600 and 800 people aged 15-24 take their own lives – That’s the same as the number of people in a small secondary school. Young people must be heard. Are you listening? It’s time to tackle this problem head on. It’s time to act. It’s time to Strike Out Suicide

safeTALK is a half-day course that offers practical steps to help someone with thoughts of suicide and helps you both to connect with more specialised support.

ASIST (Applied Suicide Intervention Skills Training) is a two day, skills building workshop that provides suicide first aid interventions. Be you a Professional, a volunteer, an informal helper, a carer or community member, ASIST helps you become ready, willing, and able to directly support someone who is having thoughts of suicide and increase their suicide safety.

These interventions look to prevent suicidal thought leading to suicidal behaviour and are underpinned by the idea that many people who are thinking about suicide will find some way to signal their intent.

“A human being is not what you are but who you can become.” Brian Good

Suicide rates are increasing across the UK with 3 of 4 suicides being by men;

that’s over 4500 men a year, the same number as people who die from Leukaemia each year in the UK – That’s 12 men taking their own lives each day in the UK. It’s time to tackle this problem head on. It’s time to Sort Out Suicide

safeTALK is a half-day course that offers practical steps to help someone with thoughts of suicide and helps you both to connect with more specialised support.

ASIST (Applied Suicide Intervention Skills Training) is a two day, skills building workshop that provides suicide first aid interventions. Be you a Professional, a volunteer, an informal helper, a carer or community member, ASIST helps you become ready, willing, and able to directly support someone who is having thoughts of suicide and increase their suicide safety.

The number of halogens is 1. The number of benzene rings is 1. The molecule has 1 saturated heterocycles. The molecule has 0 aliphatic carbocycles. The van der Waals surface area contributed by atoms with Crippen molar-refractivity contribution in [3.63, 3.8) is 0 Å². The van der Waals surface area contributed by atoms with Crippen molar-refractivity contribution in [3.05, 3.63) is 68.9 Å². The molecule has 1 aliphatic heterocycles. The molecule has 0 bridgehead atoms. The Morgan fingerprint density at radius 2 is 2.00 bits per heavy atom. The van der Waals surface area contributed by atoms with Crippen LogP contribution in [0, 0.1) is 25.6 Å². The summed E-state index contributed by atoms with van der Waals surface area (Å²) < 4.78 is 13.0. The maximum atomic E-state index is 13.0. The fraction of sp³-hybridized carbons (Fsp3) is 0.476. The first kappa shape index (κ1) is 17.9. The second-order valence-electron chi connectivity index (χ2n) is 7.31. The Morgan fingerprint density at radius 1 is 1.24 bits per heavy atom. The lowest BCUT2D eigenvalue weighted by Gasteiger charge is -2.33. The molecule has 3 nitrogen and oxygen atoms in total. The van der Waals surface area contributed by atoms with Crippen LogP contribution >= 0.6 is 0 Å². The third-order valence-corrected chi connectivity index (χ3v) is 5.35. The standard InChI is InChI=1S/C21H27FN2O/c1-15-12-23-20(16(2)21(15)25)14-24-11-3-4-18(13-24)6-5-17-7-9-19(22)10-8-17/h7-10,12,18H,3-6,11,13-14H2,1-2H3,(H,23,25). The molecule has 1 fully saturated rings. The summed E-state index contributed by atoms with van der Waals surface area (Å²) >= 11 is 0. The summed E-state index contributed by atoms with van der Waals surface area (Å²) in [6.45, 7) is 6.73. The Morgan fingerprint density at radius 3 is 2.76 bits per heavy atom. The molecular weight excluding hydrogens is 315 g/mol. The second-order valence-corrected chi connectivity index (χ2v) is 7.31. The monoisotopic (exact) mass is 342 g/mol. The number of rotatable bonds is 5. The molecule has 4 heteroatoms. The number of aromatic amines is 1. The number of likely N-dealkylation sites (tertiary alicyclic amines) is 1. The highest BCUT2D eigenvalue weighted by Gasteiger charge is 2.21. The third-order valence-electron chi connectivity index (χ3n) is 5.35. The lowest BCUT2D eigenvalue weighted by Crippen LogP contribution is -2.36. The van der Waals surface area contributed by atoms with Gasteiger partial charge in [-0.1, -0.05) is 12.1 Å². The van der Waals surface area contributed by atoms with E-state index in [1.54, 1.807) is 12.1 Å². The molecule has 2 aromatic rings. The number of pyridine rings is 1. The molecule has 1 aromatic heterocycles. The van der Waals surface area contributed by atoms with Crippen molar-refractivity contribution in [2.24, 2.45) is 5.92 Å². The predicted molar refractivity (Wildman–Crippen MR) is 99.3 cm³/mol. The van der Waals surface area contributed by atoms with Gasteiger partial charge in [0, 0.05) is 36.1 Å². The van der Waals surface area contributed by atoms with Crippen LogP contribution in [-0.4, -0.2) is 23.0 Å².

These interventions look to prevent suicidal thought leading to suicidal behaviour and are underpinned by the idea that many people who are thinking about suicide will find some way to signal their intent.

You’re braver than you believe, and stronger than you seem, and smarter than you think. A.A. Milne

It’s tragic that in times of recession more people take their own lives.

In the UK, in 2011 there were over 6,000 suicides in people aged 15 and over – that’s an increase of nearly 10% compared with the year before. It’s time to tackle this problem head on. It’s time to act. It’s time to Stomp Out Suicide

safeTALK is a half-day course that offers practical steps to help someone with thoughts of suicide and helps you both to connect with more specialised support.

ASIST (Applied Suicide Intervention Skills Training) is a two day, skills building workshop that provides suicide first aid interventions. Be you a Professional, a volunteer, an informal helper, a carer or community member, ASIST helps you become ready, willing, and able to directly support someone who is having thoughts of suicide and increase their suicide safety.

These interventions look to prevent suicidal thought leading to suicidal behaviour and are underpinned by the idea that many people who are thinking about suicide will find some way to signal their intent.